Sunday, April 10, 2011

Bio-Fuels Impact World Food Prices

Over the past few years there have been some said that bio-fuels would unnecessarily cause the price of food to skyrocket as demand for the food (grains, corn, others) would outstrip supplies (law of supply and demand). As part of this law of unintended consequences would most impact the third world as increasing cost of food would create food shortages and starvation.  Well, it seems that these predictions are starting to become true.

The NY Times has a very detailed article on the impact of increased demand on food for fuel production has had on the cost and availability of food for its primary purpose, and that is to feed people.

In places like Africa and Thailand, where there are many, many impoverished people, decreasing supplies for food is causing starvation issues.  China is currently purchasing nearly the entire cassava root crop which is used for as an important ingredient in everything from tapioca pudding and ice cream to paper and animal feed. (Source: NY Times).

The increase use of food crops for bio-fuels is also having third and fourth level effects beyond the increase of cost for corn and bread.  Transportation costs are also rising as is the cost of beef due to the increased cost cattle feed. In the US alone, corn has gone up over 70% due to increased demand, and that is after a record harvest which usually depresses prices.

Beyond the impact on food prices, bio-fuels are proving to be very hard on the environment, but that is another post for another day.

The US has long been know as the breadbasket of the world, supplying many third world countries with cheap (gov’t subsidized) imports from the US. While this might have created artificially low prices for basic foods (corn, grain, soybeans), it did keep hunger somewhat at bay in many places around the world.  Now we are no longer a reliable exporter of food, diverting much of what would be shipped overseas into the bio-fuels program.  This shortage has created a significant jump in the cost of food all over the world.

The rapid increase in grain and oilseed prices due to bio-fuel expansion has been a shock to consumers worldwide, especially during 2008 and early 2009. From 2005 to January 2008, the global price of wheat increased 143 percent, corn by 105 percent, rice by 154 percent, sugar by 118 percent, oilseeds by 197 percent.  In 2006-2007, this rate of increase accelerated, according to the US Department of Agriculture, “due to continued demand for bio-fuels and drought in major producing countries.”  The price increases have since moderated, but many believe only temporarily, given tight stocks-to-use ratios. (Source: e360, Yale)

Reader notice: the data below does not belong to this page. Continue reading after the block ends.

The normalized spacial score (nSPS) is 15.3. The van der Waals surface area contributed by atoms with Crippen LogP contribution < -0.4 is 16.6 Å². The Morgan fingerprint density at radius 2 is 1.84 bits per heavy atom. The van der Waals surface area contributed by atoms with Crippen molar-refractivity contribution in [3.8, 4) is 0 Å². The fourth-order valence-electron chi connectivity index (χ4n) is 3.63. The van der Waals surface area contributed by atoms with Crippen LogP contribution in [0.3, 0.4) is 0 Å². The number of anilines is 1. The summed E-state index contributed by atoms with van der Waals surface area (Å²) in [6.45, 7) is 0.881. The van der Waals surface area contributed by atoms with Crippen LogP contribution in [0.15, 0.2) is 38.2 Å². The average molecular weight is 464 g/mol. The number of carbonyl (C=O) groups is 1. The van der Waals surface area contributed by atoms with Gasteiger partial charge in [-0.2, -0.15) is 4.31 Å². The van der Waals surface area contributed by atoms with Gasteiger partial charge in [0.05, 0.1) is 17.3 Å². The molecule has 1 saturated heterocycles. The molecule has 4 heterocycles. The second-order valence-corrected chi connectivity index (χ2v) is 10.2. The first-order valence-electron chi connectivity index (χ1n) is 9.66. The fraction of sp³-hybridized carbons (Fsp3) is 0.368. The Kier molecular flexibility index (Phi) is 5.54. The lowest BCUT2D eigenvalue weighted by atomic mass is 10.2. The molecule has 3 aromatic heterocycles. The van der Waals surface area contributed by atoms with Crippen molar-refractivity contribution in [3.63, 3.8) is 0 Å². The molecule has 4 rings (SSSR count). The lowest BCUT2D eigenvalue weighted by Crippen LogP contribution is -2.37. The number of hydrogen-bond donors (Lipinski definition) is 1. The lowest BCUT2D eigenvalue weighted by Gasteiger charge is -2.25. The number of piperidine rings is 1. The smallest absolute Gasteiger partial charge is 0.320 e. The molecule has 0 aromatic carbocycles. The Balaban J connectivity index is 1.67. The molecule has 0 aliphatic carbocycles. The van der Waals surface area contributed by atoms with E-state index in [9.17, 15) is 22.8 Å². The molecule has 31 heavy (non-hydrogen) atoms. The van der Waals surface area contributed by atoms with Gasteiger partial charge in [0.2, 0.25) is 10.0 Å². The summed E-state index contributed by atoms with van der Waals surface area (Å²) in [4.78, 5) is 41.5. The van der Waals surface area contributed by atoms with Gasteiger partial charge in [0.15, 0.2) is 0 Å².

And price increases to the most damage in countries that depend on import to feed their people who have very limited incomes.

It is in poor countries that these price increases pose direct threat to disposable income and food security.  There, the run-up in food prices has been ominous for the more than one billion of the world’s poor who are chronically food-insecure.  Poor families in countries such as Bangladesh can barely support a household on a subsistence basis, and have little if any suplus production to sell, which means they do not benefit from higher prices for corn or wheat.  And poor slum-dwellers in Lagos, Calcutta, Manila, or Mexico City produce no food at all, and spend as much as 90 percent of their meager incomes just to eat. (Source: e360 Yale)

One thing that many people in developed nations tend to forget or overlook is that people in third world countries spend nearly all of their income on foods.  Here in the US, increasing food cost does have an impact, but we have the ability to cut elsewhere. We can trim our entertainment budget by eating out less or fewer movie nights. But when one spends 90% of their income just to eat, there is little room to absorb the increased cost of food.

The questions that arise (at least for me) is this all part of some grand plan or are the folks that put these policies in place just not far-sighted enough to see the cause and effect. There have been reports published that increased bio-fuel production would increase food prices. The folks that insisted bio-fuel production be increased to meet an artificially implemented goal should have taken heed from folks that predicted these consequences, but agenda driven motives are hard to overcome.

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